Among my favorite traditions this time of year is baking Christmas cookies. And it wouldn't be Christmas without leaving some of those cookies out for Santa.
Anti-obesity activists are upset that Santa's a bit rounder than government formulas would like. Meme Roth, one of the many self-appointed attack dogs against the humble cookie, said St. Nick's rotund physique is no matter for merriment: “We're talking morbid obesity, which is not jolly.”
But some would-be Scrooges won't be happy merely to get Santa on a treadmill with celery sticks replacing the cookies on his midnight treat spread. Food makers, including us part-time cookie bakers, are their next target.
I will now show these tidings of Christmas future, if the activists get their way. Before paying for butter, eggs and sugar to bake with, the cashier will ask, “Where are your sugar ration cards?”
Ration cards, you ask? One writer in U.S. News and World Report speculated that a program that set a population limit for sugar in food would be a good idea. Companies would go to Wall Street to buy and sell sugar credits, and individuals would get ration cards.
Once your papers are in order and the cashier registers the ration cards, you will see the much higher register price. The government will pass a “fat tax,” and sugar, butter and chocolate chips will all suffer a significant price hike.
They will start with soda. Duke-National University of Singapore researchers predicted that a soda tax will only reduce Americans' daily calorie consumption by about 1 percent. That won't be enough to fight obesity, so revenue-hungry politicians will take aim at the cookie next.
By Christmas Eve, you will prepare to lay out cookies and milk for Santa. You will hear a public service announcement reminding retailers and adults: “Remember to I.D. for cookies this holiday season!”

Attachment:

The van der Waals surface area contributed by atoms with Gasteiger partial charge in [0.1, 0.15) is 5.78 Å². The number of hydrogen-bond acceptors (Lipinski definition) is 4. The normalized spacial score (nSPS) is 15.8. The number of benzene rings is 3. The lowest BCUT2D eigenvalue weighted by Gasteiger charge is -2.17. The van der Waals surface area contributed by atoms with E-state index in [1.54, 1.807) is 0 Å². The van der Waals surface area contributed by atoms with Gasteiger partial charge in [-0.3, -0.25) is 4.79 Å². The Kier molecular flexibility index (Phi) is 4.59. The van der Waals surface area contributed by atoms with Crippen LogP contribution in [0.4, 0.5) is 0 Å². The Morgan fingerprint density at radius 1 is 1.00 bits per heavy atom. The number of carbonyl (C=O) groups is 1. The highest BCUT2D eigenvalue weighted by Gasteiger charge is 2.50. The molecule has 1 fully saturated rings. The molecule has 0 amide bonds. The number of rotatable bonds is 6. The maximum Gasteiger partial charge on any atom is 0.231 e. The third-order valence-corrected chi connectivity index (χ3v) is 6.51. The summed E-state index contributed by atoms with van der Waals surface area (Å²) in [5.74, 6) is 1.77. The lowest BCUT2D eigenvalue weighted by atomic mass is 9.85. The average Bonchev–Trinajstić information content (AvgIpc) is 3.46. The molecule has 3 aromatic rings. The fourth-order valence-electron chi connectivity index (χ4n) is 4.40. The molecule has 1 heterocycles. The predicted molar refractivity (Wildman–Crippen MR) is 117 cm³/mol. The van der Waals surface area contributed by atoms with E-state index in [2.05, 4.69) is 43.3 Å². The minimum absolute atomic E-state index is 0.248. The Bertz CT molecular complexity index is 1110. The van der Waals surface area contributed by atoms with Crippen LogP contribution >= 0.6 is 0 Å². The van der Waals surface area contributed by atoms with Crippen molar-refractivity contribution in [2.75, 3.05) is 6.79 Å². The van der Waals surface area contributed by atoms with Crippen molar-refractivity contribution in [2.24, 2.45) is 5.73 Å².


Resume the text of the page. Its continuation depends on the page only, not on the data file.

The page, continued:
I.D. for cookies? That will be made law, giving three activist researchers from California their way. In the journal Nature, they declared sugar “toxic” like smoking and demanded that it be controlled like alcohol or tobacco. Regulators will start by banning selling drinks with added sugar to teens under 17; prohibition for cookies and snacks will follow in due time.
These visions of all-too-real proposals need not come to pass. Cookies and chocolate milk aren't chardonnay, and everybody knows that. Denmark recently repealed its tax on butter, and Californians rejected soda taxes by more than 2-to-1 margins.
That doesn't mean Grinch-y bureaucrats won't try to make these harebrained schemes happen, even though a recent study in the American Journal of Clinical Nutrition shows that sugar consumption is falling — by 3.5 percent since 2000 — by personal responsibility alone.
Who would have thought that New York City would ban sodas larger than 16 ounces before this year? But St. Nick's been around the block a few times, and I for one wouldn't bet against the jolly old elf getting his cookies for years to come.
Wilson is the senior research analyst at the Center for Consumer Freedom (www.consumerfreedom.com).